Can a 501(c)(3) organization own an LLC that owns real estate?

LLC

Simple answer: yes, a 501(c)(3) not-for-profit organization can own an LLC that owns real estate.

What is a 501(c)(3) organization?

A 501(c)(3) organization is a not-for-profit, commonly described as a “charitable,” organization. 501(c)(3) organizations are tax-exempt under the Internal Revenue Code (“IRS”) when organized and operated for one of the following exempt purposes: charitable, religious, educational, scientific, literary, testing for public safety, fostering national or international amateur sports competition and preventing cruelty to children or animals. 501(c)(3)s may not be organized, operated, or generate earnings for the benefit of any one individual or shareholder.

What is an LLC?

An LLC, or a Limited Liability Corporation, is a legal entity that is separate and distinct from the people who create and own them. Owners of LLCs are known as “members” and may include an individual, partnership (general or limited), another LLC, or a corporation. An LLC may have one or multiple members. LLCs are governed by the LLC statute of the state in which it is organized – the state in which it filed its articles of organization.

An LLC is an attractive business structure for multiple reasons: 1) LLC members cannot usually be held personally responsible for the debts of the business, and are otherwise protected from personal liability for business decisions or actions of the LLC, 2) LLCs require less recordkeeping, registration paperwork, and start-up costs than other entity structures, 3) LLC members may distribute profits as they see fit.

Why would a 501(c)(3) own an LLC that owns real estate?

501(c)(3) not-for-profit organizations may own property yet face potential liability issues. Therefore, it is common for 501(c)(3)s to form single-member LLCs to receive and hold real estate property. By doing so, the nonprofit is shielded from the risks associated with owning property. The nonprofit may report the real estate property owned by its LLC as an asset on its IRS returns. The LLC owned by the nonprofit is considered a “disregarded entity” and does not need to file for tax-exemption status. Rather, the actions of the LLC are attributable to the 501(c)(3) and the 501(c)(3) will report the LLC’s activities accordingly. However, the LLC formed by the 501(c)(3) should be structured to further the 501(c)(3)’s exempt purpose and must not perform activities contrary to such “charitable” purpose.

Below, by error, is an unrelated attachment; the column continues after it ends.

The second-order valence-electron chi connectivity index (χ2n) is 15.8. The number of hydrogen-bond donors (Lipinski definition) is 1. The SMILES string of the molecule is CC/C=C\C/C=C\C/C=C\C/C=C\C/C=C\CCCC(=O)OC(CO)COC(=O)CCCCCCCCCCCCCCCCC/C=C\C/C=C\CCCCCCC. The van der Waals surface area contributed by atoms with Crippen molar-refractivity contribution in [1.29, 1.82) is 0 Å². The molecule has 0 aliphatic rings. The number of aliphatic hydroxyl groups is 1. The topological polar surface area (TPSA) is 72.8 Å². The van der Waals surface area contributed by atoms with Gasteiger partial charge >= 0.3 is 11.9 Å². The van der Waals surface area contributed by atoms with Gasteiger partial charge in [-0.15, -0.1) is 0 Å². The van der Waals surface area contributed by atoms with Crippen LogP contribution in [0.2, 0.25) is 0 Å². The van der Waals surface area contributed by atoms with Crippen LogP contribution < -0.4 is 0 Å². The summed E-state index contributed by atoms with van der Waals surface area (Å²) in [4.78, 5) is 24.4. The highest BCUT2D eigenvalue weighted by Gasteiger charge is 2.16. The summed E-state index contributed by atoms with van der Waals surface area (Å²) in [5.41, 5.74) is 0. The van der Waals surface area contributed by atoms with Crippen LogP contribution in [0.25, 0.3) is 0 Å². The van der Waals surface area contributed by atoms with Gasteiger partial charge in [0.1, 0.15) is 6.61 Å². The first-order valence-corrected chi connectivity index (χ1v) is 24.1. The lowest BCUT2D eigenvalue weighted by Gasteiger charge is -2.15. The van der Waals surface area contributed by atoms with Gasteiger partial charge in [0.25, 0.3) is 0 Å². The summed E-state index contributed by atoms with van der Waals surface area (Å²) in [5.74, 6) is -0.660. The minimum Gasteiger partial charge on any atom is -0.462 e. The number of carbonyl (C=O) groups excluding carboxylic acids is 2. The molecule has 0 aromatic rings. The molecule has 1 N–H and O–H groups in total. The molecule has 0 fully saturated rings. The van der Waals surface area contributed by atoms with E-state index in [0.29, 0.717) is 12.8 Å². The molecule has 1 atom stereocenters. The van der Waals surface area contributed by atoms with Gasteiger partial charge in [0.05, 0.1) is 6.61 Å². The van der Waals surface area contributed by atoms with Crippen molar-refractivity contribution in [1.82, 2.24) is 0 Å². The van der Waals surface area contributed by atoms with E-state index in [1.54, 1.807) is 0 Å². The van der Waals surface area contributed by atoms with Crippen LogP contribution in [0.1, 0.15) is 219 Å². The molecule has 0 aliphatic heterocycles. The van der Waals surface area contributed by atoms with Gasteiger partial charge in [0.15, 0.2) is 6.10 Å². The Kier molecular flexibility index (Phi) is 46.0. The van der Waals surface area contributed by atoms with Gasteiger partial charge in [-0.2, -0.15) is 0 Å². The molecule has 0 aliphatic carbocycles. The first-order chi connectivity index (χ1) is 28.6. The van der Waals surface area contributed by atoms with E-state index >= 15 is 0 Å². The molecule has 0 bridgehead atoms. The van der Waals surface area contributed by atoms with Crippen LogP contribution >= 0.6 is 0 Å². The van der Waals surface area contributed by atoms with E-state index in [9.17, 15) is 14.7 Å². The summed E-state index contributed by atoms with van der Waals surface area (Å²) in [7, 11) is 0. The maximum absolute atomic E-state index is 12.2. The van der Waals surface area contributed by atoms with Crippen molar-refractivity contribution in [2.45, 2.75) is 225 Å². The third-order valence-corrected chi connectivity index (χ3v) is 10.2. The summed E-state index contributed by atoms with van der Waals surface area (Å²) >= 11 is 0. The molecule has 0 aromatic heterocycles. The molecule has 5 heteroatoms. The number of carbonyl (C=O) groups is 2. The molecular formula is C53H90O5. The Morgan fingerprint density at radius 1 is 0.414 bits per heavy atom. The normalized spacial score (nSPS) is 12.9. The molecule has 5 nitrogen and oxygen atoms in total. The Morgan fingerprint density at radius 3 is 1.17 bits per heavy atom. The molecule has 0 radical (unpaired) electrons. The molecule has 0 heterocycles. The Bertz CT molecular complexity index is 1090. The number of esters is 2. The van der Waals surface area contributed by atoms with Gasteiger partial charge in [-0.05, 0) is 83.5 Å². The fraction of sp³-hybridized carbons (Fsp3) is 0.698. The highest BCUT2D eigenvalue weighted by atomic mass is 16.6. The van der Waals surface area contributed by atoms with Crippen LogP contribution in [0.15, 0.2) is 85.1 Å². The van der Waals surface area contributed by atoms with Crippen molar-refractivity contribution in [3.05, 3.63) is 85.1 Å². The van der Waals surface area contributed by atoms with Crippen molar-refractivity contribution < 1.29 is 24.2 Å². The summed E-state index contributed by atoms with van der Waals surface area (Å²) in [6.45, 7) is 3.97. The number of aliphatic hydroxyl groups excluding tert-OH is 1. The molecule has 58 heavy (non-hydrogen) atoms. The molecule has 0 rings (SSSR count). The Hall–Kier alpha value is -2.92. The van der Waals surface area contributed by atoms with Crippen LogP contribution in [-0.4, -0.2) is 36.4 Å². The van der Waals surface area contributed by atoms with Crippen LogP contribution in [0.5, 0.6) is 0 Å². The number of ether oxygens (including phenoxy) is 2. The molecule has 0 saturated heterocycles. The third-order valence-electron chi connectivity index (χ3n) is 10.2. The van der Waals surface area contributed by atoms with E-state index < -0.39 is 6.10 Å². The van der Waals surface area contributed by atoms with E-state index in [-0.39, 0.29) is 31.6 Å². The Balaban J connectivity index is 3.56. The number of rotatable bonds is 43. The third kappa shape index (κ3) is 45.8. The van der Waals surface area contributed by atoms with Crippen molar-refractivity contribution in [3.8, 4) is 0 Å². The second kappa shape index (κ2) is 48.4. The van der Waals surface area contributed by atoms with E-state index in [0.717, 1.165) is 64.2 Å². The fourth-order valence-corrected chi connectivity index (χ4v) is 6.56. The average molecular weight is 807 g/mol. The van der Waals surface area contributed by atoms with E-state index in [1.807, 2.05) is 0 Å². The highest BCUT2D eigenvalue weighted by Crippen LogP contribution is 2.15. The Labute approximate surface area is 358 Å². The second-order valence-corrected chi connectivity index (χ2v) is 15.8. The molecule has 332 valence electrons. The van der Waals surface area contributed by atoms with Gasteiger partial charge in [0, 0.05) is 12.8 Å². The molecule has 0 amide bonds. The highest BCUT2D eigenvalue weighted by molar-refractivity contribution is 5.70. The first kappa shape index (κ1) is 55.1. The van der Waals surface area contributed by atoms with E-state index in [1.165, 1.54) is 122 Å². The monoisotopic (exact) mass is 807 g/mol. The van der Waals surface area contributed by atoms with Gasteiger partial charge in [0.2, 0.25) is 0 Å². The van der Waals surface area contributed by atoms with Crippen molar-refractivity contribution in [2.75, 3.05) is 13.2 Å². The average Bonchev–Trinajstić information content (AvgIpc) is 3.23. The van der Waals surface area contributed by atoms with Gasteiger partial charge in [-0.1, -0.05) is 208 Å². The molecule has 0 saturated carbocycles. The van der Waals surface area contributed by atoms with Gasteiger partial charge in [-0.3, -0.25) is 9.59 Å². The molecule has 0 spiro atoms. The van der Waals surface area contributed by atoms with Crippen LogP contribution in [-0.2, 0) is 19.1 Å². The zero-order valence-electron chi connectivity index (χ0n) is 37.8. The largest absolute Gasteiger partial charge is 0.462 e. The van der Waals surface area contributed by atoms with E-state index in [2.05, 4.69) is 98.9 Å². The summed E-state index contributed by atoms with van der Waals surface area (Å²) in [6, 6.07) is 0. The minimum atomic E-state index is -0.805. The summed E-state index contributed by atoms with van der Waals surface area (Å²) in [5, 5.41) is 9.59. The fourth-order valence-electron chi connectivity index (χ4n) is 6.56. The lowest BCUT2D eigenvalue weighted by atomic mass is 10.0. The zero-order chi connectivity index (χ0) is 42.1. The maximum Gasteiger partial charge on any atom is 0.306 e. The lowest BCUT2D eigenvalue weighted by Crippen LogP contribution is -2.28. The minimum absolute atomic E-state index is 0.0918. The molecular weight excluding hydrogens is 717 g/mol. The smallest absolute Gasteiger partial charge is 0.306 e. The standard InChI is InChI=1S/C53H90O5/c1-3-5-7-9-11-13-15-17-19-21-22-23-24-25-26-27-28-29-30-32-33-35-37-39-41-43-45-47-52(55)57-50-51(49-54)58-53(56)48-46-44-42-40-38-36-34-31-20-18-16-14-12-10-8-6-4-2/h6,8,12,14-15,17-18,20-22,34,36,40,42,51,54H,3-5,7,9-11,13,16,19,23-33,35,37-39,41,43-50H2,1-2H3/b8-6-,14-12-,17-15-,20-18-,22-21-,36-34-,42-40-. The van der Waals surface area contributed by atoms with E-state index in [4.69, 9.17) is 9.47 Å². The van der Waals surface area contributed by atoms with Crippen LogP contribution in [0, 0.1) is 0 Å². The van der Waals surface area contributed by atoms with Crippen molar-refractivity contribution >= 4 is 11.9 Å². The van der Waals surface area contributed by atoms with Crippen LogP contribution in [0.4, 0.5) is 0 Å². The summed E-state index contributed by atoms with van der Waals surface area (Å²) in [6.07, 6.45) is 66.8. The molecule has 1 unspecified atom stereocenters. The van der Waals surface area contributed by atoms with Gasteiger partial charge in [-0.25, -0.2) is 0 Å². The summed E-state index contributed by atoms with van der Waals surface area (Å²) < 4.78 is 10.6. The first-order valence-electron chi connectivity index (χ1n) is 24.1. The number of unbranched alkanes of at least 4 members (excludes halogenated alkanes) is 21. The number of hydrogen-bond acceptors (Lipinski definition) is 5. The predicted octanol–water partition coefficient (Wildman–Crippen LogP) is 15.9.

EPGD Business Law is located in beautiful Coral Gables. Call us at (786) 837-6787, or contact us through the website to schedule a consultation.

*Disclaimer: this blog post is not intended to be legal advice. We highly recommend speaking to an attorney if you have any legal concerns. Contacting us through our website does not establish an attorney-client relationship.*

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Eric Gros-Dubois

Founding partner Eric Gros-Dubois established EPGD Business Law in 2013. With over a decade of experience expanding the firm and leading it to its current success, Eric now primarily manages the corporate division of EPGD. Given Eric’s educational background, holding both a JD and MBA, combined with his own unique experience of starting a business from scratch and growing it to a multi-million dollar firm, he brings a specialized and invaluable perspective to those seeking legal assistance for themselves and their businesses. Having now instilled his same values in our team of skilled corporate associates, Eric leads a firm that is always ready, willing, and equipped to handle any and every legal matter that a business owner may have.

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